Life of Pi at Wyndhams Theatre

Life of Pi is The Olivier Award winning play which is based on the book (and later film) of the same name. Pi and his family decide to move from India to Canada along with their family zoo. However a storm strikes and Pi finds himself alone in a boat with a Bengal tiger, Richard Parker. Pi has to work out how to survive at sea for months and as he does so he finds an unlikely bond with Richard Parker.

The most striking thing about Life of Pi is how visually stunning it is. I went along with high expectations for the puppetry but what I hadn’t expected was the beautiful set design by Tim Hatley and projections by Andrezj Goulding alongside the puppets. The boat that Pi finds himself in rises from the floor, rotates and elevates and the projections onto it leave the audience believing that Pi really is at sea.

The puppets were also exceptional and I was quickly immersed in forgetting about the fact that they were puppets but believing that they were living and breathing animals on the stage in front of me. The animals they depicted ranged from a goat to fish and from a hyena to the Bengal Tiger. The amount of details that was considered with these puppets was incredible, simple movements such as the flick of the tigers tail after he had finished a meal was exceptional. If it sounds like this part of the review is packed full of superlatives then rightly so….this element of the show was perfection.

The cast were also very well cast. I saw the cover Pi, Chirag Benedict Lobo who was excellent. His interaction with puppets helped elevate the puppetry even further. He quickly had the audience on side, rooting for him to successfully negotiate his way to dry land. The other actors that play humans were all solid in their parts however they had little character development or depth simply due to the narrative of the show. There were elements of the show that I had niggles with. I was unsure with the family as to why the accents between them varied so much but this was such a minor element that it really shouldn’t detract from the show. The actors that were puppeteers, I can only pay them the highest compliment for puppeteers…..they were so immersed in their role that I almost forgot that they were there.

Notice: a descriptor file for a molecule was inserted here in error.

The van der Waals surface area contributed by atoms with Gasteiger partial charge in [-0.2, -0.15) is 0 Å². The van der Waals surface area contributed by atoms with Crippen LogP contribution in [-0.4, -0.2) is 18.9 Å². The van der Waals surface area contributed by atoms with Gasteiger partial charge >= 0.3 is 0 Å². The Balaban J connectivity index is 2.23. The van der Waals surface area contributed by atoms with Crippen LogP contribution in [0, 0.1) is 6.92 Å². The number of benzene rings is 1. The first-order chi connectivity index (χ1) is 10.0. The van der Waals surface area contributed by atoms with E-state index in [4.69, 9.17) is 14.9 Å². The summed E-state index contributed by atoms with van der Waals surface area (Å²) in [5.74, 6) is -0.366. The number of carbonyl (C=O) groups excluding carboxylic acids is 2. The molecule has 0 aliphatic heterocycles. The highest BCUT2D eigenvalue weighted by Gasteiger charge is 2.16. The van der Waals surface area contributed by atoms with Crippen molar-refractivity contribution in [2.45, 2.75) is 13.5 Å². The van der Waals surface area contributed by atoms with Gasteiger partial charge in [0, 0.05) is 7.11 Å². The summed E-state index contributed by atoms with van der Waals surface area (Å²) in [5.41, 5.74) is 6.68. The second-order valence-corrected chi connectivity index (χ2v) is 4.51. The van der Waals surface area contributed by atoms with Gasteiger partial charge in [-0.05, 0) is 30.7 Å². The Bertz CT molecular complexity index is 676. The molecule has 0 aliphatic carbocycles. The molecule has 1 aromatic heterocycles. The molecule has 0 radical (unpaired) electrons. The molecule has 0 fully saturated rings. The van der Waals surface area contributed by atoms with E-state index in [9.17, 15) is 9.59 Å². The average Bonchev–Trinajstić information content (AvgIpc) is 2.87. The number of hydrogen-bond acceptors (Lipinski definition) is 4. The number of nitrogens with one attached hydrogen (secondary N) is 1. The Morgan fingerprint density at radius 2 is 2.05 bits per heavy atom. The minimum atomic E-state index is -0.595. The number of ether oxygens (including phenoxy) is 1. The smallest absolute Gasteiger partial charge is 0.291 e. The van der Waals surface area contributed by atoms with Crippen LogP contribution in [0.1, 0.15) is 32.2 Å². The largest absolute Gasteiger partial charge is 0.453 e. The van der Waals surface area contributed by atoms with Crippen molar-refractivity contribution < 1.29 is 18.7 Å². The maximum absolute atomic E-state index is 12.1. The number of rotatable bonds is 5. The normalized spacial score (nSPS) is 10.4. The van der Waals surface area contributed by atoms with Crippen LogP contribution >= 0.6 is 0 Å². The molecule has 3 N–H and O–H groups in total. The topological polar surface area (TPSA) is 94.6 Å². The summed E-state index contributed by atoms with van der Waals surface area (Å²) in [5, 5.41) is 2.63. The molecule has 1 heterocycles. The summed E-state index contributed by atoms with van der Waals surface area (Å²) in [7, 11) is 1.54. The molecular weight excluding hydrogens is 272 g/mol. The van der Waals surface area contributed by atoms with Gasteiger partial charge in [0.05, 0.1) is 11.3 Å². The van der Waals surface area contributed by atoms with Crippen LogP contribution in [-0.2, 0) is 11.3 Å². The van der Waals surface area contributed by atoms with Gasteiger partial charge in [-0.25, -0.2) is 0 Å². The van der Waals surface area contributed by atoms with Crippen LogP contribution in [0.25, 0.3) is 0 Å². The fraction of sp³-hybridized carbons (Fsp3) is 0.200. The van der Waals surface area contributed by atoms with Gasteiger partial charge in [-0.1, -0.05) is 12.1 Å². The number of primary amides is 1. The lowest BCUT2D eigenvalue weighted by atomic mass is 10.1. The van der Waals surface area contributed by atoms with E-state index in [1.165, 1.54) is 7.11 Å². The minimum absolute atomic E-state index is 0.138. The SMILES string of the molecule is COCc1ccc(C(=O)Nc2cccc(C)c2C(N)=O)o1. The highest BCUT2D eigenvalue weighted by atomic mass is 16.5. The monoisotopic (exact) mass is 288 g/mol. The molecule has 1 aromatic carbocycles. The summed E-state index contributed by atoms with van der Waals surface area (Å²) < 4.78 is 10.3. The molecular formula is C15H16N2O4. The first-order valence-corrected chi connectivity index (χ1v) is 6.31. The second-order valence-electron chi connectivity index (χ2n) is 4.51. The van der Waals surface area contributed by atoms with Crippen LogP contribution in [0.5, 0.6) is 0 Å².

As someone who has read the book I much preferred the stage version. I found in the book that some of the passage of time at sea really dragged as a reader but as an audience member the visual effects kept me engaged during this period. Whilst the story itself is a pleasant one, especially as it unwinds towards its climax the star of the show is the puppetry and visual effects.

Life of Pi is worth seeing for the visual appeal alone. It is a masterclass in puppetry and transporting the audience to a world far away from London.

If you want to know more about Life of Pi and get tickets then check out their website.

If you like this review you might also like my review for The Woman In Black, The Play That Goes Wrong and Come From Away.

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